Silverfield,a native of Jacksonville, Fla., worked with the Vikings in various capacities from 2008 through 2013. He served as assistant offensive line coach in 2008 and again from 2011-13.
Silverfield also has experience coaching at the University of Central Florida, at Jacksonville University and at Hampden-Sydney College.
He is a 2003 graduate of Hampden-Sydney, where he earned a degree in economics.
As a player at The Bolles School in Jacksonville, Fla., Silverfield helped his team to a pair of Florida high school championships.
FINAL SCORE: Stanford 69, Cal 59. Cal delivered one of its most inspired efforts in weeks, but ultimately had no answer for Stanford’s clutch seniors.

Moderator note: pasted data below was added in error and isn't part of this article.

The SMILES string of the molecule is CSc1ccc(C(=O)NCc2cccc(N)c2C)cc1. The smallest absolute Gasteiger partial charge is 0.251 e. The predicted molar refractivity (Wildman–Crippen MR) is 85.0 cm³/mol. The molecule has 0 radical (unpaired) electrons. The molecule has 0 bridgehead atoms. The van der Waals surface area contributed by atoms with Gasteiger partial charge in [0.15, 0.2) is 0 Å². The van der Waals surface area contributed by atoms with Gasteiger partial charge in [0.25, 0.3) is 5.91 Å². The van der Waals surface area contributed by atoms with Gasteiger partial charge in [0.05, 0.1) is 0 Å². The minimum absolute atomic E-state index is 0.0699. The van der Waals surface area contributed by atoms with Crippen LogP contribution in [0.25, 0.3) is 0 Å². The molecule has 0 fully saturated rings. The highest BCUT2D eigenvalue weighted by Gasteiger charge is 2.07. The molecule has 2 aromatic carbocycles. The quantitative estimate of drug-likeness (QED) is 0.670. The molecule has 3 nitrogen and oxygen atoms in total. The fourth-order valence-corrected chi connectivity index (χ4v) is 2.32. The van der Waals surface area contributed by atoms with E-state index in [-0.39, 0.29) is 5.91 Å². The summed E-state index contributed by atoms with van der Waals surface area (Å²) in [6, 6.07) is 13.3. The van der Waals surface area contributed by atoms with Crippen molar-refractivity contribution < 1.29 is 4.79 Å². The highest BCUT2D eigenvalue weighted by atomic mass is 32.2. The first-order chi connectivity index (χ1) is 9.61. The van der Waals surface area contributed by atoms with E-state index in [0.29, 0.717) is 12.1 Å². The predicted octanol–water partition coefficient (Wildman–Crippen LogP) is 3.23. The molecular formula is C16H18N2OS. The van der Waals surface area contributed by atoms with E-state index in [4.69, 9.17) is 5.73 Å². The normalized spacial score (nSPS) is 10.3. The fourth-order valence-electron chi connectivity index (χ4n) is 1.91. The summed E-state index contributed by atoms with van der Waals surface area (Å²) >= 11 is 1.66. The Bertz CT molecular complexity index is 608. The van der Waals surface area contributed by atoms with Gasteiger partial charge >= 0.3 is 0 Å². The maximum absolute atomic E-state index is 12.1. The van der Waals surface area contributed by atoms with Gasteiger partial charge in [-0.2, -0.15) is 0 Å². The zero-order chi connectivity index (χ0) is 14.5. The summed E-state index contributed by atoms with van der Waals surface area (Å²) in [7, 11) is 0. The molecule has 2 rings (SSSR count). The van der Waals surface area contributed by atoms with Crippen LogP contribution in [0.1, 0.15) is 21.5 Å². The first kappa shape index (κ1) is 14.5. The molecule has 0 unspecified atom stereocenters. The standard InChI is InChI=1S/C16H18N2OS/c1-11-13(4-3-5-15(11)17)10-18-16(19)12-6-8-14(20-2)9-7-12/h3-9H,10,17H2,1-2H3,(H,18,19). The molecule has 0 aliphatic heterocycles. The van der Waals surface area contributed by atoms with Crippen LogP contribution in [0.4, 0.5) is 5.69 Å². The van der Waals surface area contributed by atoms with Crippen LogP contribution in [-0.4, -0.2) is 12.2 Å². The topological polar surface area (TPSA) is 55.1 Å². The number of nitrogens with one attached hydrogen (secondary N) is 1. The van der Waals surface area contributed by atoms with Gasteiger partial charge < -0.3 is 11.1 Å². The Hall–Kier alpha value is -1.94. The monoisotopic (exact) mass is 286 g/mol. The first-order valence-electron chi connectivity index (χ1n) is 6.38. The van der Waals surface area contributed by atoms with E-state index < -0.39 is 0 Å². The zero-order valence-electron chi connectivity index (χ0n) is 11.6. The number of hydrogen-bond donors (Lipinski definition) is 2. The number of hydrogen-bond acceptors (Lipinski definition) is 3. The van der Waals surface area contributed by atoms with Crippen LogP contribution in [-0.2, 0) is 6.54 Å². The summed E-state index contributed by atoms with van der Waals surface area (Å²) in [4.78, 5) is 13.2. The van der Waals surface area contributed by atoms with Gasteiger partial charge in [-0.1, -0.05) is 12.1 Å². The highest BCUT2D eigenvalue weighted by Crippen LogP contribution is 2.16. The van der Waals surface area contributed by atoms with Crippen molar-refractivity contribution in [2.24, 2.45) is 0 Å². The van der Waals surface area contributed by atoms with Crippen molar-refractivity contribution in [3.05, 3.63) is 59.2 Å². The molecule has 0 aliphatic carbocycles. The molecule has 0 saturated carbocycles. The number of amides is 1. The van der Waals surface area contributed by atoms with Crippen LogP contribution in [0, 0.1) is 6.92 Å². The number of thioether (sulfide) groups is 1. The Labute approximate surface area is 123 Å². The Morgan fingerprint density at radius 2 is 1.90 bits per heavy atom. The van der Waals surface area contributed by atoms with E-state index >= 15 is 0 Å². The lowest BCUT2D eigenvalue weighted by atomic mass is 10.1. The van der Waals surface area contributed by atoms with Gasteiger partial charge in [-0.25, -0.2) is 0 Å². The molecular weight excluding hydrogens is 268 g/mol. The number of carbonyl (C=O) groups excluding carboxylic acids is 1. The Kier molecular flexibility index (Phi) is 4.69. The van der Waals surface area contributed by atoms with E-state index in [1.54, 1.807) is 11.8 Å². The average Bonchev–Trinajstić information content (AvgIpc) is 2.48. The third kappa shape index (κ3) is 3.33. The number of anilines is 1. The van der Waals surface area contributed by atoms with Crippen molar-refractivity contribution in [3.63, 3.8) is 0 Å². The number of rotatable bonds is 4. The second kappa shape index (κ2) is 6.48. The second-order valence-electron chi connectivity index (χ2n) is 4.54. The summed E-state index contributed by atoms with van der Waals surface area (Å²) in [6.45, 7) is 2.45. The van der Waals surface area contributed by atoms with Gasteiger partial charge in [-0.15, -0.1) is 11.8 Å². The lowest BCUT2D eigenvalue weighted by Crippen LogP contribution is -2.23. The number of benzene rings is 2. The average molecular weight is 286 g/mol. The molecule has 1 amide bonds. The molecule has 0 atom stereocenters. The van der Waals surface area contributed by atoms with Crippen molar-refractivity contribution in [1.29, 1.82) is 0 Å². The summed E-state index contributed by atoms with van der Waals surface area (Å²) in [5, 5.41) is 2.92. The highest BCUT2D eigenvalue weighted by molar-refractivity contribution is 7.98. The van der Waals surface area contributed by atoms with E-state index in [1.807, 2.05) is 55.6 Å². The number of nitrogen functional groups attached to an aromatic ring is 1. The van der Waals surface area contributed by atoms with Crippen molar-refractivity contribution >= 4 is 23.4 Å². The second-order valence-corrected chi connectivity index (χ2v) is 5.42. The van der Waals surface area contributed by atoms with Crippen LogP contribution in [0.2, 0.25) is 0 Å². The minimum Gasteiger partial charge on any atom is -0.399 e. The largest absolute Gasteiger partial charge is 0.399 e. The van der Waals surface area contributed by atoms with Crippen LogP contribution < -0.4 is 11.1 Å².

Chasson Randle scored 25 points and Anthony Brown and Stefan Nastic combined for 33 more as the Cardinal maintained its hold on second place in the Pac-12 Conference with a 69-59 victory before an announced crowd of 8,819 at Haas Pavilion.
Brown had 18 points and nine rebounds and Nastic contributed 15 points and nine rebounds, and the three seniors scored 27 of the Cardinal’s final 32 points. Stanford (12-4, 4-1) won for the sixth time in seven games.
Tyrone Wallace had 14 points and nine rebounds for the Bears (11-7, 1-4), but shot just 6 for 22. Cal, which led 31-26 at halftime, lost for the sixth time in seven games after shooting 35.5 percent for the game.
10:29 2nd H: Stanford 47, Cal 43. Dwight Tarwater answered a 3-pointer by Brown with one of his own — the senior transfer making a difference with 8 points and 8 rebounds. But Randle came back with another 3-pointer — this one from about 23 feet. Randle has 19 points.